NOTE: The article excerpted on this page is from an outside publication and is posted on FIRE's website because it references FIRE's work. The viewpoints expressed in this article do not necessarily represent FIRE's positions.
by Charles Haynes at Albert Lea Tribune
Robert Van Tuinen’s run-in with campus police would be a funny story — if it weren’t such a disturbing example of how freedom of speech is under assault on many American college and university campuses.
As reported in The Daily Caller and elsewhere, Van Tuinen, a student at Modesto Junior College in California, was stopped from handing out copies of the Constitution on Sept. 17 — the 226th anniversary of the signing of the Constitution.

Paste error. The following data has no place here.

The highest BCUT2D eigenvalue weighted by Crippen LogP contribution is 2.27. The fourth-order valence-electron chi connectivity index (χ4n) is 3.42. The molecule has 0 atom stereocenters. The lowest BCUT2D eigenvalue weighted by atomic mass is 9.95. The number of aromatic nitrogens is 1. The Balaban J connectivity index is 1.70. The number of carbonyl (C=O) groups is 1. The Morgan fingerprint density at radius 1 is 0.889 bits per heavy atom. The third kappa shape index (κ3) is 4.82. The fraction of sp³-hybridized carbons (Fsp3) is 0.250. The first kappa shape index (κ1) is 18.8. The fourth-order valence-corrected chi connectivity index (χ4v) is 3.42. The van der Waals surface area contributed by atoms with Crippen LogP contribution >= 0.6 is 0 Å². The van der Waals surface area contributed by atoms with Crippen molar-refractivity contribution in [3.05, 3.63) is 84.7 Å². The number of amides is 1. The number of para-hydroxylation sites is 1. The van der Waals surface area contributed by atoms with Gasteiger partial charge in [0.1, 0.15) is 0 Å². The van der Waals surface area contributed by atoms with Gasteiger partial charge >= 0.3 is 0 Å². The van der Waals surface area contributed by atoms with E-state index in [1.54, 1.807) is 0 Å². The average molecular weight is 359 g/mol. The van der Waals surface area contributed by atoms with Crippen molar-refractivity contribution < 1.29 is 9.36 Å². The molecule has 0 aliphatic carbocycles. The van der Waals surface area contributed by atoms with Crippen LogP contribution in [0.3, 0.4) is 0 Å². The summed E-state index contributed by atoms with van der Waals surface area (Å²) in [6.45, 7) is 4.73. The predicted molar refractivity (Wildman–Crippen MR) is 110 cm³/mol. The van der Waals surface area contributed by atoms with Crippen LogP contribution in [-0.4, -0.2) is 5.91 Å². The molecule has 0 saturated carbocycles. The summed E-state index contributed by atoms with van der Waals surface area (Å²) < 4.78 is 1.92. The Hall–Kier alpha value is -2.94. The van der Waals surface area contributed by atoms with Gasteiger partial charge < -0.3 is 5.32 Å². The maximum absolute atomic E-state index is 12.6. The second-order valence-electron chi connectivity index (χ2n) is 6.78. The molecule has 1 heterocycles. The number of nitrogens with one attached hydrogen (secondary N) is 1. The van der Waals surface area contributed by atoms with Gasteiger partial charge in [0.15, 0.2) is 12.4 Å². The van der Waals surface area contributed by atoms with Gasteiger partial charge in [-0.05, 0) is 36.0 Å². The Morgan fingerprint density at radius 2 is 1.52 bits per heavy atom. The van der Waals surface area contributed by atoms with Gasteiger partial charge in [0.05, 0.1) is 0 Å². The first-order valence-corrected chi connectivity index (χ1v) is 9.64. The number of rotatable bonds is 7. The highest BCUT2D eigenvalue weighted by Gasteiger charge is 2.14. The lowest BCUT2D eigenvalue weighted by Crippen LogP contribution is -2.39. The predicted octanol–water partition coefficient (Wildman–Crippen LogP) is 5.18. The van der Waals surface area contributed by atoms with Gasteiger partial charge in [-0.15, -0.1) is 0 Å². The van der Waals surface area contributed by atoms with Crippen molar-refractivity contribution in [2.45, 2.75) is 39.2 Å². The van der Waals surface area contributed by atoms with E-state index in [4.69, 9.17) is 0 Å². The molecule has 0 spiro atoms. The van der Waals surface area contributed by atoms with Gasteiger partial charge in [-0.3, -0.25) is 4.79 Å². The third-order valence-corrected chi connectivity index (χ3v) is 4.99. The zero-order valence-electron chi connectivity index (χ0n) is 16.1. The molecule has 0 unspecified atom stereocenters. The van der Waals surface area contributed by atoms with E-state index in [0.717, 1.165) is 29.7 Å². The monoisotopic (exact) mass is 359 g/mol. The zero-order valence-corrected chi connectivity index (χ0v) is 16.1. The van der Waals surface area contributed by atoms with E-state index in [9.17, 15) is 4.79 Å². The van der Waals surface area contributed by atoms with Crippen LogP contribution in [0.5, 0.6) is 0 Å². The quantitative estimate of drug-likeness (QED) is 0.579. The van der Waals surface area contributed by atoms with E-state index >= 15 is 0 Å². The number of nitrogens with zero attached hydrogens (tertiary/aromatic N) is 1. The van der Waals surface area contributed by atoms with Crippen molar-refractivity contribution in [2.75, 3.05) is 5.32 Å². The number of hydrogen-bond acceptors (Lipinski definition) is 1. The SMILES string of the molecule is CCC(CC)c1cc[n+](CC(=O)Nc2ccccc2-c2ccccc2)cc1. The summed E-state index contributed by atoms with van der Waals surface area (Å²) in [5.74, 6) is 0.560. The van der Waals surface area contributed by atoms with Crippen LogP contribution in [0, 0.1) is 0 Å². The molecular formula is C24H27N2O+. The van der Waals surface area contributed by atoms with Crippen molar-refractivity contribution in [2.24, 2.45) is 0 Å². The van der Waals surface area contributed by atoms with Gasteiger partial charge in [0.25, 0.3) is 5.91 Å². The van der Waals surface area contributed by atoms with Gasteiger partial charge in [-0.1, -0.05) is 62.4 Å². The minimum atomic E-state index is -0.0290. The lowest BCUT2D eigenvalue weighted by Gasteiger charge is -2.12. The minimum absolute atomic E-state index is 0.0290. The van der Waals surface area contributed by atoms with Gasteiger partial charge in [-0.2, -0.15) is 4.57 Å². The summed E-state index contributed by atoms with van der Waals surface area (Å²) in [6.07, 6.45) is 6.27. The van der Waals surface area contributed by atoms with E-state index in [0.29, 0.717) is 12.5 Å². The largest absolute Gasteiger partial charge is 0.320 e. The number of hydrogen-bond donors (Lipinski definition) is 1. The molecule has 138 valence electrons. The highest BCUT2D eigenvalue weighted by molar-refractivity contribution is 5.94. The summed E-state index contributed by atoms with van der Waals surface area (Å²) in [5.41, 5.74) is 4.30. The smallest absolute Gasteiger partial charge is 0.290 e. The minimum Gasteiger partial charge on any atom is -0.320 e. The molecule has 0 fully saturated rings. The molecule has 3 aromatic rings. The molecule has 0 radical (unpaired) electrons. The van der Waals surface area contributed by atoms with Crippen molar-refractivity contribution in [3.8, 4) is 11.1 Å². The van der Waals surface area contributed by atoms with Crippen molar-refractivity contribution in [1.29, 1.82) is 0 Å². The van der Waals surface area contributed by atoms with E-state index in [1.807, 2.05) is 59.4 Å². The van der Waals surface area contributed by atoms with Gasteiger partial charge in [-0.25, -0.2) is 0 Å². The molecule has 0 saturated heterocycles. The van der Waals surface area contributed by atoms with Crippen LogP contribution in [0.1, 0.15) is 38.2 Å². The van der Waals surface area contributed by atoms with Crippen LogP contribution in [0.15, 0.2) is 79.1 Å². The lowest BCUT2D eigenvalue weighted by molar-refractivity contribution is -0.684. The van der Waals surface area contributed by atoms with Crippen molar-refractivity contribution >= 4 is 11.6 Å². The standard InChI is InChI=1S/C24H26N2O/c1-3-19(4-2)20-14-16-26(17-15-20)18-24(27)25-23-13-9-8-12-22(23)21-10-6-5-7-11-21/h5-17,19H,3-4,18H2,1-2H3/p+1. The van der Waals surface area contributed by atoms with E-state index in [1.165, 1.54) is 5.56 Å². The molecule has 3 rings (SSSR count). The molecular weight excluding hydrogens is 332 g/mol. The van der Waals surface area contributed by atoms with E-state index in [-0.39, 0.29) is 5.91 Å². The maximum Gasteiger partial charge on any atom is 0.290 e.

College officials informed Van Tuinen that he could get permission to distribute the Constitution, but only if he registered for time in the “free speech zone” — a tiny concrete slab big enough for two people.
Looking over the calendar, an administrator told Van Tuinen that she has “two people on campus right now, so you’d have to wait until either the 20th, 27th, or you can go into October.”
It’s hard to know whether to laugh or cry.
Virtually everything about the Modesto Junior College “free speech” policy is wrongheaded and unconstitutional.
As Robert Shibley of the Foundation for Individual Rights in Education, or FIRE, explains, the college “sent police to enforce an unconstitutional rule, said that students could not freely distribute literature, placed a waiting period on free speech, produced an artificial scarcity of room for free speech with a tiny ‘free speech area,’ and limited the number of speakers on campus to two at a time...